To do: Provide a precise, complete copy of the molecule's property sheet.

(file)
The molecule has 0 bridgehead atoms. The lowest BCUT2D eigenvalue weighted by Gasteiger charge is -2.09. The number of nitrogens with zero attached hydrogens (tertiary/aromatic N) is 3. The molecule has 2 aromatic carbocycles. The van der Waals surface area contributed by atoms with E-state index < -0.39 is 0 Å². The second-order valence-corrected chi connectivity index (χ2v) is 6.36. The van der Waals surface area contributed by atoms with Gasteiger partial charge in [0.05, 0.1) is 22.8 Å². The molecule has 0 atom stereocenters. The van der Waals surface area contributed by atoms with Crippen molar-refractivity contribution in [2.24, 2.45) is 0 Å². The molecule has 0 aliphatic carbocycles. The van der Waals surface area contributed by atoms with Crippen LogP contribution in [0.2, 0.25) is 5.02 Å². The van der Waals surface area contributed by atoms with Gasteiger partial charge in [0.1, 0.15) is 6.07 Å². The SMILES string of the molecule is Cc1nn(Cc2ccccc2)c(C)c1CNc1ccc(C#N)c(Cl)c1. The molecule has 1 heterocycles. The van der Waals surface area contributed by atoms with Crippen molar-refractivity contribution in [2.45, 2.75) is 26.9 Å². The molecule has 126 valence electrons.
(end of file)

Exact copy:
The molecule has 0 bridgehead atoms. The lowest BCUT2D eigenvalue weighted by Gasteiger charge is -2.09. The number of nitrogens with zero attached hydrogens (tertiary/aromatic N) is 3. The molecule has 2 aromatic carbocycles. The van der Waals surface area contributed by atoms with E-state index < -0.39 is 0 Å². The second-order valence-corrected chi connectivity index (χ2v) is 6.36. The van der Waals surface area contributed by atoms with Gasteiger partial charge in [0.05, 0.1) is 22.8 Å². The molecule has 0 atom stereocenters. The van der Waals surface area contributed by atoms with Crippen molar-refractivity contribution in [2.24, 2.45) is 0 Å². The molecule has 0 aliphatic carbocycles. The van der Waals surface area contributed by atoms with Crippen LogP contribution in [0.2, 0.25) is 5.02 Å². The van der Waals surface area contributed by atoms with Gasteiger partial charge in [0.1, 0.15) is 6.07 Å². The SMILES string of the molecule is Cc1nn(Cc2ccccc2)c(C)c1CNc1ccc(C#N)c(Cl)c1. The molecule has 1 heterocycles. The van der Waals surface area contributed by atoms with Crippen molar-refractivity contribution in [2.45, 2.75) is 26.9 Å². The molecule has 126 valence electrons.